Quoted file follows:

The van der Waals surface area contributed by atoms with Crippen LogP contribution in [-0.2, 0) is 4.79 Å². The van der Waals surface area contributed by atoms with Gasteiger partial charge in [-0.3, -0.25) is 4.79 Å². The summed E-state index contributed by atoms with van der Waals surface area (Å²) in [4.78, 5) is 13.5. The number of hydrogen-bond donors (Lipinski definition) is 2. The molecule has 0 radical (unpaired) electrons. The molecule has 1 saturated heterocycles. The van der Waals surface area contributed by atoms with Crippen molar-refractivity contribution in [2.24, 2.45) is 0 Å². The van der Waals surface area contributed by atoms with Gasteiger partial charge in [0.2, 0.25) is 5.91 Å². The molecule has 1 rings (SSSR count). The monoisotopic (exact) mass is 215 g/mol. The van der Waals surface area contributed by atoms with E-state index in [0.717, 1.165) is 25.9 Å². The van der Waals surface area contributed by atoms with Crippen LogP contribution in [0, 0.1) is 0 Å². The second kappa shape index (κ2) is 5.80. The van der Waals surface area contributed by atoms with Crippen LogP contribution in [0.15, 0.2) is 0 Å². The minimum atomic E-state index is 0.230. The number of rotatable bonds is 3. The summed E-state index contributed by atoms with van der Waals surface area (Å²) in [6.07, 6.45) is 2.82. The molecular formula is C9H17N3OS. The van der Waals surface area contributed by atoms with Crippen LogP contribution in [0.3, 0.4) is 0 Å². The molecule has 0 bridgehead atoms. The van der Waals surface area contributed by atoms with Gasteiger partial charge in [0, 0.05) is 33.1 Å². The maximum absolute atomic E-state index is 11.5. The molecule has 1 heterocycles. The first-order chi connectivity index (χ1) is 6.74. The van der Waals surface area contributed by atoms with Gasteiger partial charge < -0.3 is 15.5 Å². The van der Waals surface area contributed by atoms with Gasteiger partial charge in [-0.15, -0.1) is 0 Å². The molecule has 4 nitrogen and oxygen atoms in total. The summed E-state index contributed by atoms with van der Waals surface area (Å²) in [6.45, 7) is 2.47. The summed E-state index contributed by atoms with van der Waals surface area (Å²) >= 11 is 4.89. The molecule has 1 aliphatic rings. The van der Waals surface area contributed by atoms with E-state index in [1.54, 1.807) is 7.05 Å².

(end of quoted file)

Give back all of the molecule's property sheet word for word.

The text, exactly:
The van der Waals surface area contributed by atoms with Crippen LogP contribution in [-0.2, 0) is 4.79 Å². The van der Waals surface area contributed by atoms with Gasteiger partial charge in [-0.3, -0.25) is 4.79 Å². The summed E-state index contributed by atoms with van der Waals surface area (Å²) in [4.78, 5) is 13.5. The number of hydrogen-bond donors (Lipinski definition) is 2. The molecule has 0 radical (unpaired) electrons. The molecule has 1 saturated heterocycles. The van der Waals surface area contributed by atoms with Crippen molar-refractivity contribution in [2.24, 2.45) is 0 Å². The van der Waals surface area contributed by atoms with Gasteiger partial charge in [0.2, 0.25) is 5.91 Å². The molecule has 1 rings (SSSR count). The monoisotopic (exact) mass is 215 g/mol. The van der Waals surface area contributed by atoms with E-state index in [0.717, 1.165) is 25.9 Å². The van der Waals surface area contributed by atoms with Crippen LogP contribution in [0, 0.1) is 0 Å². The second kappa shape index (κ2) is 5.80. The van der Waals surface area contributed by atoms with Crippen LogP contribution in [0.15, 0.2) is 0 Å². The minimum atomic E-state index is 0.230. The number of rotatable bonds is 3. The summed E-state index contributed by atoms with van der Waals surface area (Å²) in [6.07, 6.45) is 2.82. The molecular formula is C9H17N3OS. The van der Waals surface area contributed by atoms with Crippen LogP contribution in [0.3, 0.4) is 0 Å². The molecule has 0 bridgehead atoms. The van der Waals surface area contributed by atoms with Gasteiger partial charge in [0, 0.05) is 33.1 Å². The maximum absolute atomic E-state index is 11.5. The molecule has 1 heterocycles. The first-order chi connectivity index (χ1) is 6.74. The van der Waals surface area contributed by atoms with Gasteiger partial charge < -0.3 is 15.5 Å². The van der Waals surface area contributed by atoms with Gasteiger partial charge in [-0.15, -0.1) is 0 Å². The molecule has 4 nitrogen and oxygen atoms in total. The summed E-state index contributed by atoms with van der Waals surface area (Å²) in [6.45, 7) is 2.47. The summed E-state index contributed by atoms with van der Waals surface area (Å²) >= 11 is 4.89. The molecule has 1 aliphatic rings. The van der Waals surface area contributed by atoms with E-state index in [1.54, 1.807) is 7.05 Å².